For the naysayers, they need look no further than the stated motivation for the federal government's interference in their illnesses. President Obama has recently stated, "... and I've heard from Americans with insurance who thought that 'the uninsured' always referred to someone else -- but between skyrocketing costs and insurance company practices, they're beginning to worry that they could find themselves uninsured too."
This faux compassion does not come from the concern by the executive for the private health of 300 million individuals. And how could it? Nobody can "care" for that many people without suffering depression and eventual insanity. Care -- real empathy -- is most often reserved for those with whom the infirm have a personal relationship; everything else usually descends quickly into pity.
This pity is the motivation of the Social Democrat's unrelenting drive for "social justice". Like the communist party leaders of yesteryear, political operators use this unhealthy emotion to manipulate their societies; demanding from the rich their subservience and from the poor their perpetual gratitude. Massive bureaucracies are set in place to cement these emotions into entitlements and an unending parade of faceless doctors-cum-bureaucrats treats their patients as they are instructed. Those who decry this system are christened selfish, compassionless capitalists.
This is the benevolent system imposed upon the infirm individual.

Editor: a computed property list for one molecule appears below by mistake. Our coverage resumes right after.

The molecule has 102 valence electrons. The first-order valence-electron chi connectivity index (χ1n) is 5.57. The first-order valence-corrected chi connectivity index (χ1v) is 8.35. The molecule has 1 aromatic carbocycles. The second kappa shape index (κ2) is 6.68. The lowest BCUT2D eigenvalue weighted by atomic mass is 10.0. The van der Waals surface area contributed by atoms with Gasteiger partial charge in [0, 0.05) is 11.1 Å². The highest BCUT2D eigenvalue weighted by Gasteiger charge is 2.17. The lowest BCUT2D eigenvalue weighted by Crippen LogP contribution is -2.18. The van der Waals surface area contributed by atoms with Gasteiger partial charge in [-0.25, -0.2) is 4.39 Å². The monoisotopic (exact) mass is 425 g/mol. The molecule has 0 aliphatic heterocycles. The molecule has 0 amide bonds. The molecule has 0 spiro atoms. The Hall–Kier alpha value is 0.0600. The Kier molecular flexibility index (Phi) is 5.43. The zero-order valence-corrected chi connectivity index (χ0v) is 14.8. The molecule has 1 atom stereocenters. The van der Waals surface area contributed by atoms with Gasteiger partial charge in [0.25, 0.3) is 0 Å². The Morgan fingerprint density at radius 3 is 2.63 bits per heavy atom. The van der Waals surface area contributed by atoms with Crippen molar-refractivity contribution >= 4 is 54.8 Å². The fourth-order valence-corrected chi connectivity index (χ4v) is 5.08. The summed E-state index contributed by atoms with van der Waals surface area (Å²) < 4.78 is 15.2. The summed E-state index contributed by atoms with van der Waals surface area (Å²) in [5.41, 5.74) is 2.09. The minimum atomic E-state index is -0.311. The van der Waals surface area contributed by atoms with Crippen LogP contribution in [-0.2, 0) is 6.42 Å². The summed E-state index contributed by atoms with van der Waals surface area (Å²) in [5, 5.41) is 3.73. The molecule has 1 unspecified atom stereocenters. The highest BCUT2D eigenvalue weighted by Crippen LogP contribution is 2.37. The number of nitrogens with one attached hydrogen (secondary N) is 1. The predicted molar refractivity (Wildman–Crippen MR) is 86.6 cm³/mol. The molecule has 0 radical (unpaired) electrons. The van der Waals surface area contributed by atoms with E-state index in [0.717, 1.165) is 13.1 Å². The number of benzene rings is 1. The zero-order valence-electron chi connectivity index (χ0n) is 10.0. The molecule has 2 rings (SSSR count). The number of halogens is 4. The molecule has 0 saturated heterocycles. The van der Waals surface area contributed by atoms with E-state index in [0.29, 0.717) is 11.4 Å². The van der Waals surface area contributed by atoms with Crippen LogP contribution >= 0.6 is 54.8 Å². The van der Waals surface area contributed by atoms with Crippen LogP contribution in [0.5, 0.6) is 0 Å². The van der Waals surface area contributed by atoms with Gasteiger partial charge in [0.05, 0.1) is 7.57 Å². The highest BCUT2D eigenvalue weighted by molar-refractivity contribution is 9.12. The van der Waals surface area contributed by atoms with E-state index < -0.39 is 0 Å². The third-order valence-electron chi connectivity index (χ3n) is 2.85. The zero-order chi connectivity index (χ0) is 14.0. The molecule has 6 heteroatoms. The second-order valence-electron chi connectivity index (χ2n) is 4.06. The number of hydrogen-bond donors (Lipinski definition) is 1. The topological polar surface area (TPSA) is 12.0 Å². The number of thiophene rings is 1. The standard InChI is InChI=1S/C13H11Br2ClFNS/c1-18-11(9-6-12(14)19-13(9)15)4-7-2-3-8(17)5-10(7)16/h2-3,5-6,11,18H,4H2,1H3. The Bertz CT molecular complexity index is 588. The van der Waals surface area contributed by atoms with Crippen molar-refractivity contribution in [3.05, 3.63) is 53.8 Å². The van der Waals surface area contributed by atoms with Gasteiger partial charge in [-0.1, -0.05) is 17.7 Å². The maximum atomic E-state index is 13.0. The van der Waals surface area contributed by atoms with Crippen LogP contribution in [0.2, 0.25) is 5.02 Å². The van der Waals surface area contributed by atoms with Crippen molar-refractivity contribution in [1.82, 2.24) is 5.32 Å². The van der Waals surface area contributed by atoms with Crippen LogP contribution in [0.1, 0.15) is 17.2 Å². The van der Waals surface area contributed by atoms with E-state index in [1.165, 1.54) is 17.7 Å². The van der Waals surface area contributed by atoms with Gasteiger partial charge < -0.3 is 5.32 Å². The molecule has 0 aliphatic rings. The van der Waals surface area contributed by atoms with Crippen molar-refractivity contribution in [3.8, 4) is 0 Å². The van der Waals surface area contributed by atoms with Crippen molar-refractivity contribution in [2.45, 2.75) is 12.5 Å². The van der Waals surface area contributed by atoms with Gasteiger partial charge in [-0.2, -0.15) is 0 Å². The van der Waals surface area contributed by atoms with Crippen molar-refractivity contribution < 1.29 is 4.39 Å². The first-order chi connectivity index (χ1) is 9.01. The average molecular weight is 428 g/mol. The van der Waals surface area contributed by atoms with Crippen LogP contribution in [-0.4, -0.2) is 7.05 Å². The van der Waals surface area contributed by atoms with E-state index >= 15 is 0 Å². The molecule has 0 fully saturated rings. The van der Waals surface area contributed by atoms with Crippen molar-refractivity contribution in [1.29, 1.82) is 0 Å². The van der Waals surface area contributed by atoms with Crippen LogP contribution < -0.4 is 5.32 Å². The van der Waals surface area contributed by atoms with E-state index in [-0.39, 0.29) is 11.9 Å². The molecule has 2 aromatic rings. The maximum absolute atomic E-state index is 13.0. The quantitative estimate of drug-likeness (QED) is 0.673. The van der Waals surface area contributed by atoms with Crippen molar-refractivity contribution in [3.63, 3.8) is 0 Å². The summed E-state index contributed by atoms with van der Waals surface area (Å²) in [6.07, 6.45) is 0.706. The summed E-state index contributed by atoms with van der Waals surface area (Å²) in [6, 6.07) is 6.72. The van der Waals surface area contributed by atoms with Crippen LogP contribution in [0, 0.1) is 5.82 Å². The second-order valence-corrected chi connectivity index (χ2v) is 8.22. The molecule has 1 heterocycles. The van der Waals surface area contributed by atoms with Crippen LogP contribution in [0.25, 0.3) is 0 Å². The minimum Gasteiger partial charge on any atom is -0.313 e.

There is but one, simple and eloquent rationale which need be presented to seal my argument: the inarguable reality that at the other end of the "benevolent" hand of government is the maximum implement of its coercion -- that same, old gun.
The obvious problem with this is that health is an individual and desperately personal issue. The sacred trust established between the doctor and the patient is second to none and only akin to that of the priest and his confessor. The Hippocratic Oath states, "I will respect the privacy of my patients, for their problems are not disclosed to me that the world may know." When a government bureaucrat, in possession of a gun, is inserted into this dynamic, the quality and in fact the very nature of care is altered. Compassion takes second seat to pity; individual care is replaced by communal concerns and unionized bureaucracies supersede the elemental rights of that fundamental building block of health care: the sick.
For the unbeliever, ask Jack Nicholson -- lobotomized for the public good -- how well communal, bureaucratized health care works.
Joel D. Hirst is a Principal with the Cordoba Group International and a defender of Human Rights and Democracy. He tweets at @JoelHirst